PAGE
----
Nunavik mine workers test positive for COVID-19
Health board says there’s no threat of infection spreading
Two workers at Canadian Royalties’ Nunavik Nickel mine site tested positive for COVID-19 last week, but Nunavik health officials say there is no threat to other workers or residents in the region.
Canadian Royalties operates an open pit and an underground mine about 70 kilometres southwest of Kangiqsujuaq.
The news of the positive COVID-19 cases did not come from Canadian Royalties, but rather the Nunavik Regional Board of Health and Social Services, which posted a statement about the cases on social media on Sept. 18.
“The investigation is now complete: the two workers are not contagious,” the health board said. “Further analysis was done and finally, no one has COVID-19. Workers with positive tests were flown out, following the mine protocol before the investigation was complete, but represent no risk of infecting anyone.”
That could mean the testing lab released a false-positive result, or the workers had previously contracted the virus but the infection has now passed.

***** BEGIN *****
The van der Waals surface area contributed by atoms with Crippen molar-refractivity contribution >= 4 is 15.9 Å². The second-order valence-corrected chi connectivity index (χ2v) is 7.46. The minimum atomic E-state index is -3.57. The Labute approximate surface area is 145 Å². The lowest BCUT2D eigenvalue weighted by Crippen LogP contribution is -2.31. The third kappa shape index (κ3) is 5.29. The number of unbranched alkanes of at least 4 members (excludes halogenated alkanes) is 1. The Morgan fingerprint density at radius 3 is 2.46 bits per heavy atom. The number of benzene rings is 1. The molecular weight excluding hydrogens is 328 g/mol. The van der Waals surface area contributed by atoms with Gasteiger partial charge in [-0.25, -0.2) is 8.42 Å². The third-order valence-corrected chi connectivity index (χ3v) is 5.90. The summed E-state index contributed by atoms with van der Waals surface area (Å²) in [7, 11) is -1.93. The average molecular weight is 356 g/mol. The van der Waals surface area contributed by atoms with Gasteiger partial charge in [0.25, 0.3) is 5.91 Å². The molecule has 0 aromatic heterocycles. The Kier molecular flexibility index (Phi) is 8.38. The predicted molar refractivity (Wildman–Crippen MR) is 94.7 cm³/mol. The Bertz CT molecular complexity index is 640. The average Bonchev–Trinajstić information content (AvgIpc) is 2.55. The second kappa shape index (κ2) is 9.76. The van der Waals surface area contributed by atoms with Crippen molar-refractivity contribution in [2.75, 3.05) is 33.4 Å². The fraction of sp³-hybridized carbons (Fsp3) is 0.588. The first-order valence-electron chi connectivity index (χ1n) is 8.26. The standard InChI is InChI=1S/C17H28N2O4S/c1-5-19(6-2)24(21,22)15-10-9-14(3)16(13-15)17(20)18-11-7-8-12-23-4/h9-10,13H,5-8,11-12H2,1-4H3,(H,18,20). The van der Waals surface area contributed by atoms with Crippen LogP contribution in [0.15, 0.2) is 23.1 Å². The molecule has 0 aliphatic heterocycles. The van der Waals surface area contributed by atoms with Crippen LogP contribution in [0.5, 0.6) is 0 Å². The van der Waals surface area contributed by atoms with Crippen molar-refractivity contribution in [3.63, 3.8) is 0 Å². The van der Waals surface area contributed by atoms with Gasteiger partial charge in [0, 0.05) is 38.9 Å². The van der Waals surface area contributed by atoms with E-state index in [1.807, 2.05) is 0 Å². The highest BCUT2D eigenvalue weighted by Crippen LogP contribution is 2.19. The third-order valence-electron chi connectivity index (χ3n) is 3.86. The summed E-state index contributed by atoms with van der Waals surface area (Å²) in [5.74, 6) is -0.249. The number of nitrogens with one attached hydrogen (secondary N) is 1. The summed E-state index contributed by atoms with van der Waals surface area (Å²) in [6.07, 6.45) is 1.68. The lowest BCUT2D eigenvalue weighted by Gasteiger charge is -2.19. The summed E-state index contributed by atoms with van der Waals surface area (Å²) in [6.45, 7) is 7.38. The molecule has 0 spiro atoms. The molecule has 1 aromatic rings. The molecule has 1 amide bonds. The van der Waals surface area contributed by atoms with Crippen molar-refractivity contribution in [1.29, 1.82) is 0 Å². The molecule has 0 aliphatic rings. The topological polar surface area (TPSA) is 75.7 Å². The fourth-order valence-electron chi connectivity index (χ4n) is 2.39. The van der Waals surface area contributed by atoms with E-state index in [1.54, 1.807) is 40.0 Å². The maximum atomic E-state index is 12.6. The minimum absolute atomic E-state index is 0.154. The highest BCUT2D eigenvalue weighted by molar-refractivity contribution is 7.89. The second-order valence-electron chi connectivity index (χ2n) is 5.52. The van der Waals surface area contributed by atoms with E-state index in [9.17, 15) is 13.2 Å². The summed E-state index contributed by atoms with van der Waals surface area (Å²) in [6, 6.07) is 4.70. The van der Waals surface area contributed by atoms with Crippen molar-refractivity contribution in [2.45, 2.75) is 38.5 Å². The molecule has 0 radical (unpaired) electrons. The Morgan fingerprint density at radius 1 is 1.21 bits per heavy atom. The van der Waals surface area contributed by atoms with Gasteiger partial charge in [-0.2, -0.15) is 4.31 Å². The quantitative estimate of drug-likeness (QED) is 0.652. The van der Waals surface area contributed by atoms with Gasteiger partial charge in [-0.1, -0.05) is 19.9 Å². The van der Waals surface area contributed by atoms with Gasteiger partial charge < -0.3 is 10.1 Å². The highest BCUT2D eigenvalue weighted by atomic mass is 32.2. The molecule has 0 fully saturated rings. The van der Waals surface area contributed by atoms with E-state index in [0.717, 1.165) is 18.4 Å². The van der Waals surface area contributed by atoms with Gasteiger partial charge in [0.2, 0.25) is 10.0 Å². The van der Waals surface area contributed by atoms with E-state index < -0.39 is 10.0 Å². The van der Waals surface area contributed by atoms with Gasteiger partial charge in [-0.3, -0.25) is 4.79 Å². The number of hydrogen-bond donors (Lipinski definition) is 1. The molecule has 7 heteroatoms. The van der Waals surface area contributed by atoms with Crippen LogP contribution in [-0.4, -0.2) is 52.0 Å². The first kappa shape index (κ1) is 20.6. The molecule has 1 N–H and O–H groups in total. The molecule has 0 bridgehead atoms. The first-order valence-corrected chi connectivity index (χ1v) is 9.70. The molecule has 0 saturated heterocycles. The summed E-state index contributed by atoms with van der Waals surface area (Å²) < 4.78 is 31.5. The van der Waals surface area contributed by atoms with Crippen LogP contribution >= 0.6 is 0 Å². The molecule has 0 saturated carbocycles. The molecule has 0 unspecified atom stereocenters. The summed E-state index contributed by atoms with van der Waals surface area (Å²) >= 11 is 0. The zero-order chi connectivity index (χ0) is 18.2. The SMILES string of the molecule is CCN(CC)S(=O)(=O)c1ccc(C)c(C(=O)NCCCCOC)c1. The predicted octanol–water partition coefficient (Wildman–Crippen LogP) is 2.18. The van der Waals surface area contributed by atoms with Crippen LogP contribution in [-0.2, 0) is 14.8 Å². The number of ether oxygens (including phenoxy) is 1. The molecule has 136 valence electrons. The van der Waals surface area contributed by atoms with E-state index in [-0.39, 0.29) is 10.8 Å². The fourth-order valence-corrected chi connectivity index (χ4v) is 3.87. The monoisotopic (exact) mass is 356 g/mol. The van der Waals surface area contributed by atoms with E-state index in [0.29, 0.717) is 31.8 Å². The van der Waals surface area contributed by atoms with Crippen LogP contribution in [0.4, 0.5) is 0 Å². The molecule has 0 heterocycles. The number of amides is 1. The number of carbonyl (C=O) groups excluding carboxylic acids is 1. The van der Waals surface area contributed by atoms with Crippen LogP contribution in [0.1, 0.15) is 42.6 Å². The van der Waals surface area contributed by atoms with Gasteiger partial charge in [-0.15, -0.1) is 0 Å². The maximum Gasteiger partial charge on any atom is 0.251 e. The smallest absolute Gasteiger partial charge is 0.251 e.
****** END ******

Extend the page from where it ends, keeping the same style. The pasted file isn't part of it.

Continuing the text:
That mine—along with neighbouring Glencore Raglan—closed in late March as most of Quebec went into lockdown. Nunavik Nickel then re-opened in April, although its Nunavik-based employees have not yet received the go-ahead to return to the work site.
That decision rests with the Nunavik Regional Emergency Preparedness Advisory Committee (N-REPAC). That committee gave the green light for Nunavik employees of Glencore Raglan to return to work as of Sept. 1 but has yet to indicate when Nunavik Nickel employees in the region can go back to work.
“Canadian Royalties will inform Nunavik workers as to when they will be able to return to work,” the health board said in its Sept. 18 statement.
Canadian Royalties did not respond to Nunatsiaq News’ request for more information. The company has previously said it is testing staff for COVID-19 and is only operating direct flights between Montreal and their mine sites.